Nine-year-old Nurefşan Teke drowned on Thursday while trying to cross the Evros River with her mother Neslihan in order to reunite with her father, who had to flee Turkey five years ago due to an ongoing government crackdown on alleged members of the Gülen movement, the Stockholm Center for Freedom reported.
Her body was found on the Turkish banks of the river the same day, Euronews Turkish reported. The family has been facing a travel ban since the Turkish authorities refused to issue them passports.
Thousands of people have fled Turkey since a coup attempt in July 2016 due to a massive witch-hunt carried out by the Turkish government against alleged members of the Gülen movement, inspired by US-based Turkish Muslim cleric Fethullah Gülen. Many have tried to illegally flee Turkey as the government had canceled the passports of thousands of people.
In November 2017 Hüseyin Maden, a 40-year-old teacher from Kastamonu, dismissed in the aftermath of the failed coup, drowned along with his wife and three children while seeking to escape to the Greek island of Lesbos.
In February 2018 eight Turkish citizens, including three children, two women and three men, lost their lives in the Evros River. Members of the Doğan and Abdurrezzak families were trying to reach Greece on the same boat.
In July 2018, 36-year-old Hatice Akçabay and her three sons, 7-year-old Ahmet Esat, 5-year-old Mesut and 1-year-old Aras, went missing after a boat carrying several Turkish asylum seekers capsized in the Evros River.
The same month, an inflatable boat carrying 16 people en route to Lesbos capsized, resulting in the death of six people, including three infants. The three infants who drowned in the Aegean were identified as Y. Baha Aksoy, Burhan Yeni and Nurbanu Yeni; two women as Sümeyye Avcı and Sena Aksoy; and a man as Gürkan Yeni.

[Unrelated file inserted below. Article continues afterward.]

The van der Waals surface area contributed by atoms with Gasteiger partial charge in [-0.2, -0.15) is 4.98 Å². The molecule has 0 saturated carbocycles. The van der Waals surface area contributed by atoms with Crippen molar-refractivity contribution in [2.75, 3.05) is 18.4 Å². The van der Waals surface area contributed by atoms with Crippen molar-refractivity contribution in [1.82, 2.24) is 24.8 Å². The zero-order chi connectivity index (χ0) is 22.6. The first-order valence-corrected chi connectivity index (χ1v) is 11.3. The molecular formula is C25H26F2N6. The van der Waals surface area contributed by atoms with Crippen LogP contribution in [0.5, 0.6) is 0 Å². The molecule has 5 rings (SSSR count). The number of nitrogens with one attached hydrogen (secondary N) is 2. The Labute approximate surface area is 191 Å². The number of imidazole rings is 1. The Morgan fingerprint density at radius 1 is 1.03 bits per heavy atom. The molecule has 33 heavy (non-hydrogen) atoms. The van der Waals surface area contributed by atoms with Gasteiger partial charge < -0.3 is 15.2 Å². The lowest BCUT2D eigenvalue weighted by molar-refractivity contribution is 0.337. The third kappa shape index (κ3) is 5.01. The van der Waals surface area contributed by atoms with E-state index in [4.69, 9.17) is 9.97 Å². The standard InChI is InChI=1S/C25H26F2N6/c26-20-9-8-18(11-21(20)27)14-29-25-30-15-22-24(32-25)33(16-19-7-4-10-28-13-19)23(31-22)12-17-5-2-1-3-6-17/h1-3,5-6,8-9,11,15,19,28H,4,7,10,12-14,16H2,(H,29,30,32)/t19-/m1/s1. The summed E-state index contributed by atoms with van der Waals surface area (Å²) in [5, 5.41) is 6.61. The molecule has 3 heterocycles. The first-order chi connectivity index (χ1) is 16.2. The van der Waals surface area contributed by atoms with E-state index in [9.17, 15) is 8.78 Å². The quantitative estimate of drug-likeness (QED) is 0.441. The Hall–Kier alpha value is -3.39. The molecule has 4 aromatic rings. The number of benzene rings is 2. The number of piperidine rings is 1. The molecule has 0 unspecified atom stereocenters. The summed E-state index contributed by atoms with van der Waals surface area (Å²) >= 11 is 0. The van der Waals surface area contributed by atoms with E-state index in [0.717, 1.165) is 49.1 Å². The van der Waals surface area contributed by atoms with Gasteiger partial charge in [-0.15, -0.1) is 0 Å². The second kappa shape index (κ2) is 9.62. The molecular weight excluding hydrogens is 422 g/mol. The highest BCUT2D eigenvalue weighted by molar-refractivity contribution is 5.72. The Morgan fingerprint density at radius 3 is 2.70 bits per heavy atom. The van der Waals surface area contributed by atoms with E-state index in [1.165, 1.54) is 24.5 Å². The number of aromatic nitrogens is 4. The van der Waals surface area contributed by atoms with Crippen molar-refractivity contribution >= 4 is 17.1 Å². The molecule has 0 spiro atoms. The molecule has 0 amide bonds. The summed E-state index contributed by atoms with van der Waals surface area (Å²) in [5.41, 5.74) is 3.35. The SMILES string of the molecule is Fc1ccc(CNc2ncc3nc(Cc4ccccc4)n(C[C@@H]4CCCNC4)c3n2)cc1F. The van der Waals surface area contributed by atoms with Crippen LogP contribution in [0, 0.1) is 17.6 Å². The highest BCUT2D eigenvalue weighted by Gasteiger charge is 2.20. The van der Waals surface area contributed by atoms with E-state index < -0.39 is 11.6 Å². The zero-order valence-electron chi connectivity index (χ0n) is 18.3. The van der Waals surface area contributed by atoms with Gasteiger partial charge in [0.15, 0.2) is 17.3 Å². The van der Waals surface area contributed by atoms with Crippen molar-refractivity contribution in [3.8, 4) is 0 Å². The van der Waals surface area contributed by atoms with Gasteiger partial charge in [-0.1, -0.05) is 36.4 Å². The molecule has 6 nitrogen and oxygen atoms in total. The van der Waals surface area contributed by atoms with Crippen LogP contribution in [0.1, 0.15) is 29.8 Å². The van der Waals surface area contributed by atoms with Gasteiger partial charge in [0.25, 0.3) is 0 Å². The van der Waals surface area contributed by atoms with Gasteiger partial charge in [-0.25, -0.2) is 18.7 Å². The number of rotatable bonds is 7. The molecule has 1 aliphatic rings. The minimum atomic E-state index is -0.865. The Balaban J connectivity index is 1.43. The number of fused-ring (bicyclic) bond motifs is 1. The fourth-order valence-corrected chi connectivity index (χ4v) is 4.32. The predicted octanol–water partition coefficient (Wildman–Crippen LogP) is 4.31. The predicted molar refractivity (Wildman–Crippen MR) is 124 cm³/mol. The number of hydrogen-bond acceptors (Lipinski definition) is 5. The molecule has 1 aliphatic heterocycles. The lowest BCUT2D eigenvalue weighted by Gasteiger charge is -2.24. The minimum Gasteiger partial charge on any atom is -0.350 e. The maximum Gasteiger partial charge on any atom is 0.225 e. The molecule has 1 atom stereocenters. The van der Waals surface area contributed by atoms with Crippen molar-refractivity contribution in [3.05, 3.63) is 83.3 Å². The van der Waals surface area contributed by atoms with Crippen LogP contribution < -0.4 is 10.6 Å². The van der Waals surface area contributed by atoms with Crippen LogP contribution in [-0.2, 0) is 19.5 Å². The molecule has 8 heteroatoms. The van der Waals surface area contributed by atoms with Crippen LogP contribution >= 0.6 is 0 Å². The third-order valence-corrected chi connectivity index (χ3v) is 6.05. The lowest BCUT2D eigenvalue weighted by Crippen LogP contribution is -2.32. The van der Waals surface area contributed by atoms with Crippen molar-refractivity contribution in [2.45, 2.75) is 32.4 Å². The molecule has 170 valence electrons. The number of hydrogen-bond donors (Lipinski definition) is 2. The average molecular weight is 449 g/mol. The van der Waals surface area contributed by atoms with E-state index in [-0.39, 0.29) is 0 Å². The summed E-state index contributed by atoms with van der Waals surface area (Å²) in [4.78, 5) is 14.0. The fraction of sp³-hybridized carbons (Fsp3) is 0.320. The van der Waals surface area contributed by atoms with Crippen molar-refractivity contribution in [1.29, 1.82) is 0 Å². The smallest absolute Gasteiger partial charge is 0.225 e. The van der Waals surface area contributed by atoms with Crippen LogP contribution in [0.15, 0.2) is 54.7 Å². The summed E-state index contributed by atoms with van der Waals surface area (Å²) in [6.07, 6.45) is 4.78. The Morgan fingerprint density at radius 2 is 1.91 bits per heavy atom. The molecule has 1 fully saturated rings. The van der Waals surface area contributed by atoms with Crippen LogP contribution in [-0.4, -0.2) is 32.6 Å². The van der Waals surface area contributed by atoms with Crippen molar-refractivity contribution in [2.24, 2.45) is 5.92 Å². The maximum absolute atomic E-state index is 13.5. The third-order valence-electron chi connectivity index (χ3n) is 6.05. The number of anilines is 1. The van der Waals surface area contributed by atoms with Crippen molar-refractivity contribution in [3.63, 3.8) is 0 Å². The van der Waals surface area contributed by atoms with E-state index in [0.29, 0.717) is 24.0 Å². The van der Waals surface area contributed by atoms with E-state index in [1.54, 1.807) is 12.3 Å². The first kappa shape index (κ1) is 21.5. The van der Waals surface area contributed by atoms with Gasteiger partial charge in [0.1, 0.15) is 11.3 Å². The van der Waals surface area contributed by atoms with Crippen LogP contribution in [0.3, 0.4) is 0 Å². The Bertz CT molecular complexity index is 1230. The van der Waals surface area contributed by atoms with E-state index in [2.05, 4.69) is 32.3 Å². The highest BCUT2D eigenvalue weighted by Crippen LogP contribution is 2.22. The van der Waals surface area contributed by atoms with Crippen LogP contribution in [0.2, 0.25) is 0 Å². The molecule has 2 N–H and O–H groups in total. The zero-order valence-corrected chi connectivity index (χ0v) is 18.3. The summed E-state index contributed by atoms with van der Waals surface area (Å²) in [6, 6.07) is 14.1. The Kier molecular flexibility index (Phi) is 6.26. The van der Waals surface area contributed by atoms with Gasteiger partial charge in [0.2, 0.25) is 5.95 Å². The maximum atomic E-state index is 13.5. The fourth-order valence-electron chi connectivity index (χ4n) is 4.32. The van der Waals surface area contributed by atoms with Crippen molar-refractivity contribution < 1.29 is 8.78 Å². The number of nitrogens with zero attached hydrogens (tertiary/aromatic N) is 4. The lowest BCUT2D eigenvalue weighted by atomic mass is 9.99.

President Recep Tayyip Erdoğan has been targeting followers of the movement since the corruption investigations of December 17-25, 2013, which implicated then-Prime Minister Erdoğan, his family members and his inner circle.
Dismissing the investigations as a Gülenist coup and conspiracy against his government, Erdoğan designated the movement as a terrorist organization and began to target its members. He intensified the crackdown on the movement following the abortive putsch that he accused Gülen of masterminding. Gülen and the movement strongly deny involvement in the coup attempt or any terrorist activity.
According to a statement from Interior Minister Süleyman Soylu on February 20, a total of 622,646 people have been the subject of investigation and 301,932 have been detained, while 96,000 others have been jailed due to alleged links to the Gülen movement since the failed coup. The minister said there are currently 25,467 people in Turkey’s prisons who were jailed on alleged links to the Gülen movement.
According to an analysis by the European Asylum Support Office, 15.834 Turkish nationals lodged applications for international protection in EU member states in 2020 despite emergency measures and movement restrictions due to the COVID-19 pandemic.